A pay rise has been sanctioned from March 1 for student nurses and midwives who had been earning less than the minimum wage following cuts imposed by government during the economic crisis.
The move, which will affect approximately 1,400 student nurses, will see their pay rise from a minimum of €6.86 per hour to €9.48.
Nursing unions and the Union of Students in Ireland (USI) have welcomed the revised arrangements which they say should help retain student nurses in the workforce. Research by USI found that 93% of student nurses have thought about emigrating when they qualify.
The pay restoration package, negotiated by the Irish Nurses and Midwives Organisation (INMO), the Psychiatric Nurses Association (PNA) and SIPTU also provides for restoration of incremental credit upon graduation.
In 2011/12 the Government unilaterally reduced the pay of fourth year students working full-time on wards on a compulsory 36- week clinical placement. Incremental credit for this period was also withdrawn. However the new arrangement means that during the 36-week placement, student pay will equal 70% of the staff nurse scale or €9.48 per hour (up from 55% of the first point of the staff nurse scale in 2013), while 16 weeks after graduation, the newly-registered nurse/midwife will move to the second point of the scale (€29,497) which represents an increase of over €2,000. The 36-week hospital training placement will also be recognised officially as time served for the incremental scale.
INMO general secretary Liam Doran said the pay restoration “moves some way to correct a serious wrong done to young nurses and midwives in 2011/12”.
The PNA said the agreement would “hopefully result in the retention and recruitment of graduate nurses into the Irish health system”.
PNA research and development advisor Aisling Culhane said the cuts had been “a travesty” and had “added significantly to the difficulties in recruiting and retaining world class Irish graduate nurses”.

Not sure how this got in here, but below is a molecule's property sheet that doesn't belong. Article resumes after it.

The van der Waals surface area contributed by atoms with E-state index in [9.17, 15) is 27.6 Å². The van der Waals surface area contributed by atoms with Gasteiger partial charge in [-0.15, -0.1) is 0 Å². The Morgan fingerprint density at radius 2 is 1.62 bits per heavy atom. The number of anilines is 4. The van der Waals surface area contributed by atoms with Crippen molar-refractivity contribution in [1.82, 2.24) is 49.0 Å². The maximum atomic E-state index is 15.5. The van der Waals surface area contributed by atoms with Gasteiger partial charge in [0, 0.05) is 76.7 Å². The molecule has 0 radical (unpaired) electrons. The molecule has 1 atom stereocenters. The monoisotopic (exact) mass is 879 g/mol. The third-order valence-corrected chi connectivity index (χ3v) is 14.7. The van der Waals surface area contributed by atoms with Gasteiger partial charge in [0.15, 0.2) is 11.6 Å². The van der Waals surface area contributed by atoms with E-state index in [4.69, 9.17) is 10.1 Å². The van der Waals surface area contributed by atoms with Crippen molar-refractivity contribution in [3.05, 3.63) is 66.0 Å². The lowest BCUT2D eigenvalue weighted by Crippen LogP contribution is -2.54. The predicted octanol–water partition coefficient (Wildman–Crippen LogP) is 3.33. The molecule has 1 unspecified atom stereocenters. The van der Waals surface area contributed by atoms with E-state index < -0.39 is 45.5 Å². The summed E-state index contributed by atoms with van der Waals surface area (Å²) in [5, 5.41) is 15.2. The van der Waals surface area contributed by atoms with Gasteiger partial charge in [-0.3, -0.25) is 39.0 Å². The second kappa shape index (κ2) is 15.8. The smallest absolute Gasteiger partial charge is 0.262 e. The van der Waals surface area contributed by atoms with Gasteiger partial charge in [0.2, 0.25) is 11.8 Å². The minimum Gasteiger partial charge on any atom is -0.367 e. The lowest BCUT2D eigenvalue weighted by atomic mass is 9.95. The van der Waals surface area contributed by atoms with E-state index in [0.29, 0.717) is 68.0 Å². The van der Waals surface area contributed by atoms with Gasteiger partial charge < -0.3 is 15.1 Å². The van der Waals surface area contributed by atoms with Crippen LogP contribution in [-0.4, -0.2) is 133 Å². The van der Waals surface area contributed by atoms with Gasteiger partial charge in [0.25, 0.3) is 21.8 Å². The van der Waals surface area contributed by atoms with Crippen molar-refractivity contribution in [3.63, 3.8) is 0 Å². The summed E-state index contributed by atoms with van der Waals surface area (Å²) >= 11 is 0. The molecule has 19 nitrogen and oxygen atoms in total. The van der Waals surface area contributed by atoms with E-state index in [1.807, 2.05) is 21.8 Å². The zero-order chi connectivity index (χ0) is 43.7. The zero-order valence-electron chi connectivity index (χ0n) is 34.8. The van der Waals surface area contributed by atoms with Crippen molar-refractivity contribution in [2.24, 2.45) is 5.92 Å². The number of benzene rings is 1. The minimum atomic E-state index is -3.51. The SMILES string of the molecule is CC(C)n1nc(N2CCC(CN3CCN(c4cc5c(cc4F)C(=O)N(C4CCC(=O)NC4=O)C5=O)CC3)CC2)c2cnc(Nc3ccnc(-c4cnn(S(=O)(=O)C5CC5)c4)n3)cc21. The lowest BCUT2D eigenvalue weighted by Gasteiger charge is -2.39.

SIPTU nursing sector organiser, Kevin Figgis said the increase in student nurses and midwives pay was a “necessary step to encourage them that they have a future in the Irish health system and that their contribution is valued”.
All three nursing unions as well as the USI have pledged to continue to pursue the outstanding issue of granting retrospective incremental credit for the graduate classes of 2011 - 2015.
The Department of Public Expenditure and Reform has agreed to set up a review of the effects of the reduction of this incremental credit on the ability of the health service to retain and recruit qualifying nurses and midwives.
INMO director of industrial relations Phil Ni Sheaghdha said the unions were “completely committed” to ensuring nurses who graduated between 2011-2015 “receive the same benefit as those qualifying in 2016”.
Minister for Health Leo Varadkar and Minister of State Kathleen Lynch said it was a reflection of the improving economic circumstances that the Government was in a position to improve pay. The cost of implementing the student nurses’ pay increase in 2016 is approximately €3.5 million and about €4.8m in a full year.
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